Based on your edited title, the null-coalescing operator itself seems to be thread-safe (see Phil Haack's analysis). It appears, however, that it doesn't guarantee against the potential multiple calls to the StringBuilder constructor.
You have a larger problem with threading, and that is that the Builder property itself represents state that can be shared across threads. Even if you make the lazy initialization thread safe, there's no guarantee that methods consuming Builder are doing it in a thread safe manner.
// below code makes the getter thread safe
private object builderConstructionSynch = new object();
public StringBuilder Builder
if (_builder == null) _builder = new StringBuilder();
The above will prevent the threading problem in the lazy initialization of _builder, but unless you synchronize your calls to instance methods of StringBuilder, you're not guaranteed thread safety in any methods that consume the Builder property. This is because instance methods in StringBuilder weren't designed to be thread safe. See the below text from the MSDN StringBuilder page.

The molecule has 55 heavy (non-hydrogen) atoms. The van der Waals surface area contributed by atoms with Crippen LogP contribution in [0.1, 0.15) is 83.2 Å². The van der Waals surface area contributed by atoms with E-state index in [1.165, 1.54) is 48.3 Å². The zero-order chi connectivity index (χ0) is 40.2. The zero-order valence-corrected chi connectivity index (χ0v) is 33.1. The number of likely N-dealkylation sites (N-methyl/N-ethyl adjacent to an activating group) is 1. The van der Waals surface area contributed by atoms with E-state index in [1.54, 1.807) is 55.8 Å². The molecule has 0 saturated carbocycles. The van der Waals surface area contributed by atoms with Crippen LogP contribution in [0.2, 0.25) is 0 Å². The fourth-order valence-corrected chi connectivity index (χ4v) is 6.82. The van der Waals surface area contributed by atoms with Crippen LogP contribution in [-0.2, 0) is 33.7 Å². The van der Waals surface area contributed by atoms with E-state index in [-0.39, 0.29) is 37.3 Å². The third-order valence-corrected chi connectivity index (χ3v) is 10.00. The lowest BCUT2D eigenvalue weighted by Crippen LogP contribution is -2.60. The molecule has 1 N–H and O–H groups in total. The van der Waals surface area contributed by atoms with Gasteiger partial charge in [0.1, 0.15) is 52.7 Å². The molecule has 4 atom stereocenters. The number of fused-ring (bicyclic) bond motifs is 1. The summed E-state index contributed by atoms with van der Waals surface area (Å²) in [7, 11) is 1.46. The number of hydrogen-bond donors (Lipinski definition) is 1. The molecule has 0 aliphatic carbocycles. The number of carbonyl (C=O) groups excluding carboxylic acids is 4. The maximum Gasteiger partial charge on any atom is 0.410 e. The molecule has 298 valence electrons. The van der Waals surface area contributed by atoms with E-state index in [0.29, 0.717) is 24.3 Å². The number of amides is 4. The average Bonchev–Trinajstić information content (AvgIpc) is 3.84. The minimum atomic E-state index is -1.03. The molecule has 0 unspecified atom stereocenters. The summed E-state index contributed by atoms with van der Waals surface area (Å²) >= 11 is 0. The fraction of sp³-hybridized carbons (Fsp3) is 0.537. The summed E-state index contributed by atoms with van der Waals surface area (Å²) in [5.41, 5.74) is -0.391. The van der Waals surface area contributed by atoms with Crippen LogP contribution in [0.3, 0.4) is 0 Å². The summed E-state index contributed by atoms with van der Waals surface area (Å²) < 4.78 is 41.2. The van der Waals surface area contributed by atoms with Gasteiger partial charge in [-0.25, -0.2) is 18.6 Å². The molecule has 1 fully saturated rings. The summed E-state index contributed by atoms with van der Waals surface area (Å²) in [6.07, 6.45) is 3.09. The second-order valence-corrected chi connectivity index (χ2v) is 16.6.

Any public static (Shared in Visual
Basic) members of this type are thread
safe. Any instance members are not
guaranteed to be thread safe.
If you're consuming StringBuilder in multiple threads, you're probably better served encapsulating it in your class. Make Builder private and expose what behavior you need as a public method:
public void AppendString(string toAppend)
This way you're not writing synchronization code all over the place.